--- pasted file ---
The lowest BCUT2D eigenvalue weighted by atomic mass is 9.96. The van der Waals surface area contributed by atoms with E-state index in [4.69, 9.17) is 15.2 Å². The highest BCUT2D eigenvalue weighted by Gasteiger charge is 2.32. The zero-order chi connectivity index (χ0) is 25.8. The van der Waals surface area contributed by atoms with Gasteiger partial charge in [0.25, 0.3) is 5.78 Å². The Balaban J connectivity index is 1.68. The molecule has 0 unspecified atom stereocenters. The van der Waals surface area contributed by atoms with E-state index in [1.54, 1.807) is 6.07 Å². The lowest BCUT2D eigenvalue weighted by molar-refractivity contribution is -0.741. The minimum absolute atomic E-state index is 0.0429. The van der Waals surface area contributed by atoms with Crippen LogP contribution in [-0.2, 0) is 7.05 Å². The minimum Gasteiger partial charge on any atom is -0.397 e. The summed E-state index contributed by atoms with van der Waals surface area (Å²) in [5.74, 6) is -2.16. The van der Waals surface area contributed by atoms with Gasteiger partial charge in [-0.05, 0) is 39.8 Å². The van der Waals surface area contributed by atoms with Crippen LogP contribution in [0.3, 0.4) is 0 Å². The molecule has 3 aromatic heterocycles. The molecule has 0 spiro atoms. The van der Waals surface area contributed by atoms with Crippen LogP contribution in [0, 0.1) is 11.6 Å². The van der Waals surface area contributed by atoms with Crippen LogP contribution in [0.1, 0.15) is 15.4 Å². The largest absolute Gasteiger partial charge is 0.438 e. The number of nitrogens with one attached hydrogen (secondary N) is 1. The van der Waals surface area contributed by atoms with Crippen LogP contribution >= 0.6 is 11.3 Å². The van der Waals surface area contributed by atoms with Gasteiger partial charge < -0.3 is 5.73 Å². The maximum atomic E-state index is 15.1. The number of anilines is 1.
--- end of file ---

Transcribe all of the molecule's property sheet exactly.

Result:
The lowest BCUT2D eigenvalue weighted by atomic mass is 9.96. The van der Waals surface area contributed by atoms with E-state index in [4.69, 9.17) is 15.2 Å². The highest BCUT2D eigenvalue weighted by Gasteiger charge is 2.32. The zero-order chi connectivity index (χ0) is 25.8. The van der Waals surface area contributed by atoms with Gasteiger partial charge in [0.25, 0.3) is 5.78 Å². The Balaban J connectivity index is 1.68. The molecule has 0 unspecified atom stereocenters. The van der Waals surface area contributed by atoms with E-state index in [1.54, 1.807) is 6.07 Å². The lowest BCUT2D eigenvalue weighted by molar-refractivity contribution is -0.741. The minimum absolute atomic E-state index is 0.0429. The van der Waals surface area contributed by atoms with Crippen LogP contribution in [-0.2, 0) is 7.05 Å². The minimum Gasteiger partial charge on any atom is -0.397 e. The summed E-state index contributed by atoms with van der Waals surface area (Å²) in [5.74, 6) is -2.16. The van der Waals surface area contributed by atoms with Gasteiger partial charge in [-0.05, 0) is 39.8 Å². The van der Waals surface area contributed by atoms with Crippen LogP contribution in [0.3, 0.4) is 0 Å². The molecule has 3 aromatic heterocycles. The molecule has 0 spiro atoms. The van der Waals surface area contributed by atoms with Crippen LogP contribution in [0, 0.1) is 11.6 Å². The van der Waals surface area contributed by atoms with Crippen LogP contribution in [0.1, 0.15) is 15.4 Å². The largest absolute Gasteiger partial charge is 0.438 e. The number of nitrogens with one attached hydrogen (secondary N) is 1. The van der Waals surface area contributed by atoms with Crippen LogP contribution >= 0.6 is 11.3 Å². The van der Waals surface area contributed by atoms with Gasteiger partial charge < -0.3 is 5.73 Å². The maximum atomic E-state index is 15.1. The number of anilines is 1.